May 2003
Volume 44, Issue 13
Free
ARVO Annual Meeting Abstract  |   May 2003
Optic Nerve Head Drusen Mask Glaucomatous Cupping
Author Affiliations & Notes
  • J.M. Roth
    Clinical Sciences, SUNY College of Optometry, New York, NY, United States
  • S.J. Bass
    Clinical Sciences, SUNY College of Optometry, New York, NY, United States
  • S. Nath
    Eye Institute and Laser Center, New York, NY, United States
  • A.A. Sadun
    Doheny Eye Institute, Los Angeles, CA, United States
  • J. Sherman
    Doheny Eye Institute, Los Angeles, CA, United States
  • Footnotes
    Commercial Relationships  J.M. Roth, None; S.J. Bass, None; S. Nath, None; A.A. Sadun, None; J. Sherman, Laser Diagnostic Technologies R.
Investigative Ophthalmology & Visual Science May 2003, Vol.44, 642. doi:
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      J.M. Roth, S.J. Bass, S. Nath, A.A. Sadun, J. Sherman; Optic Nerve Head Drusen Mask Glaucomatous Cupping . Invest. Ophthalmol. Vis. Sci. 2003;44(13):642.

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      © ARVO (1962-2015); The Authors (2016-present)

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Abstract

Abstract: : Purpose: To demonstrate that optic nerve head drusen are often undiagnosed, yet are implicated in chronic open angle glaucoma (COAG) occurring in the absence of optic nerve head cupping, and to document an association of small cup-to-disc ratios in COAG patients with the presence of optic disc drusen. Methods: We performed a retrospective study of data from 31 consecutive eyes diagnosed with COAG yet having a small cup-to-disc ratio (0.3 or less) on stereo disc photography, confirmed with Heidelberg Retinal Tomography (HRT). Diagnosis of glaucoma was based on two or more of the following three criteria: a) elevated intraocular pressure (22 mmHg or greater), b) focal glaucomatous visual field loss on either standard or short wavelength automated perimetry (defined as 3 or more statistically significant contiguous nasal defect points 5 dB or greater, or 2 or more statistically significant contiguous nasal defect points 10 dB or greater) and c) nerve fiber layer loss on (GDx) scanning laser polarimetry (neural net number greater than 40 and/or statistically significant superior/inferior nerve fiber layer (NFL) asymmetry). The presence of optic disc drusen was assessed by ophthalmoscopic examination, review of stereo disc photography and B-scan ultrasonography. Results: In these thirty-one eyes with a mean cup-to-disc ratio of 0.17+/-0.05, 26/31 eyes (84%) had elevated IOPs, 26/31 eyes (84%) had glaucomatous visual field loss and 29/31 eyes (94%) demonstrated NFL loss on scanning laser polarimetry. Optic disc drusen were detected in 21/31 eyes (68%) by review of stereo disc photos and/or with ultrasonography (the 95% confidence range for the percentage of glaucomatous eyes without cupping having optic disc drusen is 52% to 86%). In 6 of these 21 eyes (29%), the optic disc drusen were not originally detected by ophthalmoscopic examination alone. Conclusion: Glaucoma can exist in patients with small cup-to-disc ratios. The absence of pathological cupping in COAG is often due to optic disc drusen. Glaucomatous field defects in patients without cupping should alert the clinician to the possibility of optic disc drusen. Subjective visual fields and objective devices (such as scanning laser polarimetry (GDx), retinal tomography (HRT), ocular coherence tomography (OCT) and ophthalmic ultrasonography) are often helpful in identifying glaucoma patients with small cup to disc ratios and disc drusen.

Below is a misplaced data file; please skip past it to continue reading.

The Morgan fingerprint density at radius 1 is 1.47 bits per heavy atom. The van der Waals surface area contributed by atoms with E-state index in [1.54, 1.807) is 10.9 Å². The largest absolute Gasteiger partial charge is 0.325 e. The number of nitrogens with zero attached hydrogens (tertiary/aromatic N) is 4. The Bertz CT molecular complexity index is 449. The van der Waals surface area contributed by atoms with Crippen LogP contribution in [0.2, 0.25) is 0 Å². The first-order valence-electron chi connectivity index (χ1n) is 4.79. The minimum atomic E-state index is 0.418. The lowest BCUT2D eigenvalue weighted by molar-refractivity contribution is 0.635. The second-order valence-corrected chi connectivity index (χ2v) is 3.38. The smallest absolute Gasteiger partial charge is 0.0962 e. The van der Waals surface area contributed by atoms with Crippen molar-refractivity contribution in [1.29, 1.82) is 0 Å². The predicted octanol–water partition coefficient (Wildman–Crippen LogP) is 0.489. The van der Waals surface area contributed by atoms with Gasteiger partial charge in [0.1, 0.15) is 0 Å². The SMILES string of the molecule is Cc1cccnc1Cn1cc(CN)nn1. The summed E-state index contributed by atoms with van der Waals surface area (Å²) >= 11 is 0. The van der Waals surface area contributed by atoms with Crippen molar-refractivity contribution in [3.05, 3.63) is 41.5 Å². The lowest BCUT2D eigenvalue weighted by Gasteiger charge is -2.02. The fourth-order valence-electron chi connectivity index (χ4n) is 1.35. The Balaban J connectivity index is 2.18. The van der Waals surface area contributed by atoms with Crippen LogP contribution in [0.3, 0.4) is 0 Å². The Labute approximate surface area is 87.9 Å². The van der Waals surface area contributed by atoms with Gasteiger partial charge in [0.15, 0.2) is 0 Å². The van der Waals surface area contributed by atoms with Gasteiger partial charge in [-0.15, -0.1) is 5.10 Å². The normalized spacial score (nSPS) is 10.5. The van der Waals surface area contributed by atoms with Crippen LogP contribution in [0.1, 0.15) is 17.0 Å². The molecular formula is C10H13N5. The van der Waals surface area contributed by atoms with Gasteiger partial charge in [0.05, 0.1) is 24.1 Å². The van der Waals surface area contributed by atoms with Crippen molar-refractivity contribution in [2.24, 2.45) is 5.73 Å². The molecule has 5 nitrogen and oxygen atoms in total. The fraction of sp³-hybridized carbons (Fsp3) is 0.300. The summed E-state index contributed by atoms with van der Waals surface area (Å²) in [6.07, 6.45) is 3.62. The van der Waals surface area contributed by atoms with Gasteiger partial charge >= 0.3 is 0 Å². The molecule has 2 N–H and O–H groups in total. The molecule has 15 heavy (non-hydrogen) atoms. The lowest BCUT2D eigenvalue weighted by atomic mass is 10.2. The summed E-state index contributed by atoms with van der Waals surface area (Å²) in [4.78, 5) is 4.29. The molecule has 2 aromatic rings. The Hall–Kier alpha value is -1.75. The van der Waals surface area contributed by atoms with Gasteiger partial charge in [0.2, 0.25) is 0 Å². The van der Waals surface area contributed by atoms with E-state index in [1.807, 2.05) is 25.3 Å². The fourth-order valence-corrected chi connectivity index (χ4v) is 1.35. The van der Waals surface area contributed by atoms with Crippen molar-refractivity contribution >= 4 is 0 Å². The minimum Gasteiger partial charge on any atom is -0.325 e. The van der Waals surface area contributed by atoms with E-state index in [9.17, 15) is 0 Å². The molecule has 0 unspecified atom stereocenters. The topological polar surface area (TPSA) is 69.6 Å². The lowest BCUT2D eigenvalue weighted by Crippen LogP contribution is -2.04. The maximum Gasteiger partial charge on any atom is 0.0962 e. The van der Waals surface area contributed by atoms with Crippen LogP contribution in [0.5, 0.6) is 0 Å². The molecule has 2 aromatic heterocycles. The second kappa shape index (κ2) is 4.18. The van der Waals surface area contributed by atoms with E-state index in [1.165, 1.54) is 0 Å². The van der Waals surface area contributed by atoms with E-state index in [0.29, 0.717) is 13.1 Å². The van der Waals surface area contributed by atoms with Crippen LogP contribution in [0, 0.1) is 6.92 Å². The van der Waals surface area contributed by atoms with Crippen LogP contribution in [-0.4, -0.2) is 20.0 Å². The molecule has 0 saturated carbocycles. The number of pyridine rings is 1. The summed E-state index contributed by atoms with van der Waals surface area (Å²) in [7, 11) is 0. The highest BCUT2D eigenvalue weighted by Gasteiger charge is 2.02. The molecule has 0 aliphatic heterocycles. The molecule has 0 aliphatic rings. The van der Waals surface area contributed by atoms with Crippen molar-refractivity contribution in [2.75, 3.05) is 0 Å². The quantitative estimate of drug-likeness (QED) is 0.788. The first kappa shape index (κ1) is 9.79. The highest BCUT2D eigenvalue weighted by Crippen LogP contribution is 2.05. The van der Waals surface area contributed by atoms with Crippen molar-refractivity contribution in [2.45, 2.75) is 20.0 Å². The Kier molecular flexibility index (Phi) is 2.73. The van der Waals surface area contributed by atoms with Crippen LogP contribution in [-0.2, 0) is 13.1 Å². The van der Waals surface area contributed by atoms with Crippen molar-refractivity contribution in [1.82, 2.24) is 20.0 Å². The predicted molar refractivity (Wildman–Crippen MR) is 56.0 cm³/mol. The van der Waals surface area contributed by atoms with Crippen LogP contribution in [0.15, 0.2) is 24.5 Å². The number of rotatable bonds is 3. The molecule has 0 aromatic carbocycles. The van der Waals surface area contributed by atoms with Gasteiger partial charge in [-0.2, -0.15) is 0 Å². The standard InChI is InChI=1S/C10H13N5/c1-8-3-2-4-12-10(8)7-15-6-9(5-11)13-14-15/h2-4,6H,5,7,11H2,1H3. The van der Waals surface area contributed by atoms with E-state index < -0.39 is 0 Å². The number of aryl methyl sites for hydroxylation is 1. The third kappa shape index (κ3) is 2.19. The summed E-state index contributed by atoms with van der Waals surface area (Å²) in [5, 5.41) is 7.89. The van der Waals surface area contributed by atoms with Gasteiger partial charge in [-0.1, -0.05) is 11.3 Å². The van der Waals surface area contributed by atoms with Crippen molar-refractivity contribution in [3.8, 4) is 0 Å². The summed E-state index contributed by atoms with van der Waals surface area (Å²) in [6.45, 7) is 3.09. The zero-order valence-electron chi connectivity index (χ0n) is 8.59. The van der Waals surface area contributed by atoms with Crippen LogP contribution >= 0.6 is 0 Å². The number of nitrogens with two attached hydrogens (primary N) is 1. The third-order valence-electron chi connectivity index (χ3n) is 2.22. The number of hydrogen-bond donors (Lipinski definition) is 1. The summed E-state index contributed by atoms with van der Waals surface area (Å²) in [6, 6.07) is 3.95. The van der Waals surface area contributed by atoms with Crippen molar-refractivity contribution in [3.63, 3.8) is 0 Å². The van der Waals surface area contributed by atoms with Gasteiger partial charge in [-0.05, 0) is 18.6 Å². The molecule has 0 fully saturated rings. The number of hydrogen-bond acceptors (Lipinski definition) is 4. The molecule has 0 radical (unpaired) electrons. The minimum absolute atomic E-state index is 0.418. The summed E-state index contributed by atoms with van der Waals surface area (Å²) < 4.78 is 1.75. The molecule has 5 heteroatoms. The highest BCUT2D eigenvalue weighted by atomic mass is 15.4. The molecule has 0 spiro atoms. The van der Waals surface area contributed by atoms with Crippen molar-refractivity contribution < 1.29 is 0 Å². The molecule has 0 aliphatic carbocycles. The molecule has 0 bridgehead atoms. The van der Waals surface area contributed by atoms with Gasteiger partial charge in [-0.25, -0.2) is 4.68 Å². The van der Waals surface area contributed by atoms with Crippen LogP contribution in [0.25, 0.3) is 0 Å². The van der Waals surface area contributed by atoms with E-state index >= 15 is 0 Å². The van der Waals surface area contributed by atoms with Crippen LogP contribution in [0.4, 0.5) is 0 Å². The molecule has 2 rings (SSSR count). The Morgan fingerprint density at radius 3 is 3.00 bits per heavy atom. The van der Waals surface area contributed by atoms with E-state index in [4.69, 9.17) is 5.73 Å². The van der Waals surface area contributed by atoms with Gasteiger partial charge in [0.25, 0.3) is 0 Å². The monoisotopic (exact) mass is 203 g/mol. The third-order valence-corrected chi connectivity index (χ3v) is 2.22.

Keywords: drusen • neuro-ophthalmology: optic nerve • optic disc 
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